"River, then." Michonne gives her a grim smile. "How many walkers have you killed? More than just the ones I saw you kill, I mean."

Walkers? River glances down at the silenced dead and thinks about their first excursion outside the ship after their emergency landing, the way they'd nearly lost Zoë so soon after losing Book and Wash. She, Jayne and Mal had wasted a lot of bullets before figuring out how to make them stay down, and it's only luck that Zoë was injured by a sharp piece of metal and not the teeth of one of their attackers when a knot of them tackled her to the floor. Simon's thoughts had gone dark and jagged with horror after examining one of the corpses, and insisted on burning every single one of them before warning the crew in grave tones that he will personally lobotomize the first to get bitten by a dead man walking.

"Every one that came near me," she answers with a twitch of her shoulders. "How many have you killed?"

Michonne ignores the question and continues grimly, thoughts slipping into a groove worn like a catechism. "How many people?"

That's a trickier question. Do reavers count as people? Most of the crew don't think so; but most of the crew didn't spend several years as object rather than person. River can't help but see them as people-made-objects, too; every single one still screaming. "Too many," she says, voice gone suddenly thick in her throat.

Michonne's eyes narrow, and her thoughts go still and intense as she asks the third question. "Why?"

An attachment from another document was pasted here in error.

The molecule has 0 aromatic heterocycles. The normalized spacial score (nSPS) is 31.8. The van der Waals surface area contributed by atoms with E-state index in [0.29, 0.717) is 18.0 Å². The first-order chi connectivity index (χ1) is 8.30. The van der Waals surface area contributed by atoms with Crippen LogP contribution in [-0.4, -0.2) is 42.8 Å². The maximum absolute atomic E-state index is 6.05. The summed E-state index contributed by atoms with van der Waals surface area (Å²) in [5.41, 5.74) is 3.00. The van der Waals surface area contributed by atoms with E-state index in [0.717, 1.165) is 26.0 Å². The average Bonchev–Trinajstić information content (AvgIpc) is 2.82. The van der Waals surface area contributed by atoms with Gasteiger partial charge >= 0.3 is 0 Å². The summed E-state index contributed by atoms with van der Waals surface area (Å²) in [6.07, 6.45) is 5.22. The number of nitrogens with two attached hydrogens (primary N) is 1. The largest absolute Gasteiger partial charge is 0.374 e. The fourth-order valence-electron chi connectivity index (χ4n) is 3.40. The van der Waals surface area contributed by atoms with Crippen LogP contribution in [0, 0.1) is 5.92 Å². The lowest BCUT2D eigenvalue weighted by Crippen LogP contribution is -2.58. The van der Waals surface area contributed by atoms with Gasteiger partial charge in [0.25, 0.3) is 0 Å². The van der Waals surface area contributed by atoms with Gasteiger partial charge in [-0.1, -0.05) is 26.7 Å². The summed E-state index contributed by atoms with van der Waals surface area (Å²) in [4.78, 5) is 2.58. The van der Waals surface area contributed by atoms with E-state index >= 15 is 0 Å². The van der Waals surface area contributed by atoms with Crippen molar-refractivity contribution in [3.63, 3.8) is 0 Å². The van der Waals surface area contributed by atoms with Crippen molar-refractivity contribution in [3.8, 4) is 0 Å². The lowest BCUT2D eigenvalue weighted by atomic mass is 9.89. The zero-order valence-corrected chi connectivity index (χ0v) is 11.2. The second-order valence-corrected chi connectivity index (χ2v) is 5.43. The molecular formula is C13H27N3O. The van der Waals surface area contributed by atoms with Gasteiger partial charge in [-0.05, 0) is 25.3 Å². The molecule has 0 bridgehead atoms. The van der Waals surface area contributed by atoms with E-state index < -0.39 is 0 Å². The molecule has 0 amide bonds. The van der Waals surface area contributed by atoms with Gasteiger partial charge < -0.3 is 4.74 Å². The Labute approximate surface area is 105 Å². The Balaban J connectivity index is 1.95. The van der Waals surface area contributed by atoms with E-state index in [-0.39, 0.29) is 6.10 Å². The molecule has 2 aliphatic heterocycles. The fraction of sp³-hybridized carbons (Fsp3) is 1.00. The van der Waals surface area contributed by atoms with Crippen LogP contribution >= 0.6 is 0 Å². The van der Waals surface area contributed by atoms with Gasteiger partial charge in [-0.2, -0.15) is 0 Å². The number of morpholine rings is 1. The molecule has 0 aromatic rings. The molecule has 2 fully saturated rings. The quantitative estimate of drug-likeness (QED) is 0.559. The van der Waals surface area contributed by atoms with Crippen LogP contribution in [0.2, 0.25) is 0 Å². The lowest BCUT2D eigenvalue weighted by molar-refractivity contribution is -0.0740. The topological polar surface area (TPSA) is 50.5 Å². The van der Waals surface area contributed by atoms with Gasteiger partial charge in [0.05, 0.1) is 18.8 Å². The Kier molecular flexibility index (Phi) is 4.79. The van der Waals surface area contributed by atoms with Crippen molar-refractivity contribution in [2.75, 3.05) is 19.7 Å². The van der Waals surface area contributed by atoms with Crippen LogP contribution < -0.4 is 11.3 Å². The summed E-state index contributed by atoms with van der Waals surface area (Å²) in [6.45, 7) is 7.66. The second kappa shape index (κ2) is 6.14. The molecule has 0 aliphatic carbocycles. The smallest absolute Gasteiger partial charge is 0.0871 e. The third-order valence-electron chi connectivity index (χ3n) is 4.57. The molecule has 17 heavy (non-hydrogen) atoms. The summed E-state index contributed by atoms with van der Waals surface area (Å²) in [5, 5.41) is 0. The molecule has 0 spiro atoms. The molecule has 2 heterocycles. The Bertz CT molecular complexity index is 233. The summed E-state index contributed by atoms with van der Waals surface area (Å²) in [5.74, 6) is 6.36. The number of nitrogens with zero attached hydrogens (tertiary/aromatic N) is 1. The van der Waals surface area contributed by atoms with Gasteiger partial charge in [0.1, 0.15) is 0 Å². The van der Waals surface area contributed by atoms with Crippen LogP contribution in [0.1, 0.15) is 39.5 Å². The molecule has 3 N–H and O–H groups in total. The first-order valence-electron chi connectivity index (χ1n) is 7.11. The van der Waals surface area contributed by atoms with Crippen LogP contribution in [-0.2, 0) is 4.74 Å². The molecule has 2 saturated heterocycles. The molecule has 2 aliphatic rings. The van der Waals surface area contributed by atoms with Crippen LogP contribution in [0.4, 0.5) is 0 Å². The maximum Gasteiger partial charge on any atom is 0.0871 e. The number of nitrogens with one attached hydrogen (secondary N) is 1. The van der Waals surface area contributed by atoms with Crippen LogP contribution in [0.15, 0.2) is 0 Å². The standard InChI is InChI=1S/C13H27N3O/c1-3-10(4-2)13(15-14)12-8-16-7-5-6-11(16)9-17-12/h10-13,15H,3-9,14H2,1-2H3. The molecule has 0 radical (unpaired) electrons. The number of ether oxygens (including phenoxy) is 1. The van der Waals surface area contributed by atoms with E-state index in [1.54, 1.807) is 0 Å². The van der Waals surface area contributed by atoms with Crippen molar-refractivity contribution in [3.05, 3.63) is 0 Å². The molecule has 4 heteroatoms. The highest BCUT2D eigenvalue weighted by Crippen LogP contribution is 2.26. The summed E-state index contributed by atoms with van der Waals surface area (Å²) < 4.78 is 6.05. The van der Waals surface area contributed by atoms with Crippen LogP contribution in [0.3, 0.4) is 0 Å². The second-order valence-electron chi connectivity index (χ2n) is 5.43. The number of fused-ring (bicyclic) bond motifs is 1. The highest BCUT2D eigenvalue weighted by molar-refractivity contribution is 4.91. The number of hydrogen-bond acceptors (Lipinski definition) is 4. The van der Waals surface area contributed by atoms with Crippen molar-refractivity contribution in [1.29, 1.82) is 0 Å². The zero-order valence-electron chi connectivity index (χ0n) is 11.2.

River turns her head away as tears boil up to run down her cheeks. She can't not feel it. She can't, but that doesn't mean she has to share it. "Because they were trying to kill my family."

"Fair enough," Michonne says again, voice softer this time; quilted fabric sheathing the steel. "If your people need a place. If you need anything, or have anything to trade...."

She leaves the invitation there; River glances toward her again, and gives her a tight, wry smile. "We'll look for you," she says. "And you'll ask them the questions, too."

Michonne nods slowly. "I can't promise my people won't try to find you first," she says, carefully. "People out here... they aren't all that common. Or all that friendly."

Mal won't like that either; but they were always going to run into someone, eventually. "Tell them to be careful; they might be surprised at what they find," she replies.

Then she turns on her heel, and moves; the quicker she leaves the other woman's line of sight, the faster she can report to the others. Her search can wait.

Michonne's swearing fades into the distance behind her, frustrated jabs of thought that remind River of nothing so much as Jayne, and she smirks at the thought of that meeting.

She doesn't like this planet and the dead things that inhabit it, and doesn't think she ever will, but at least there will be compensations, too. She unsheathes her sword again as she heads for Serenity, and hums a martial verse under her breath as she runs.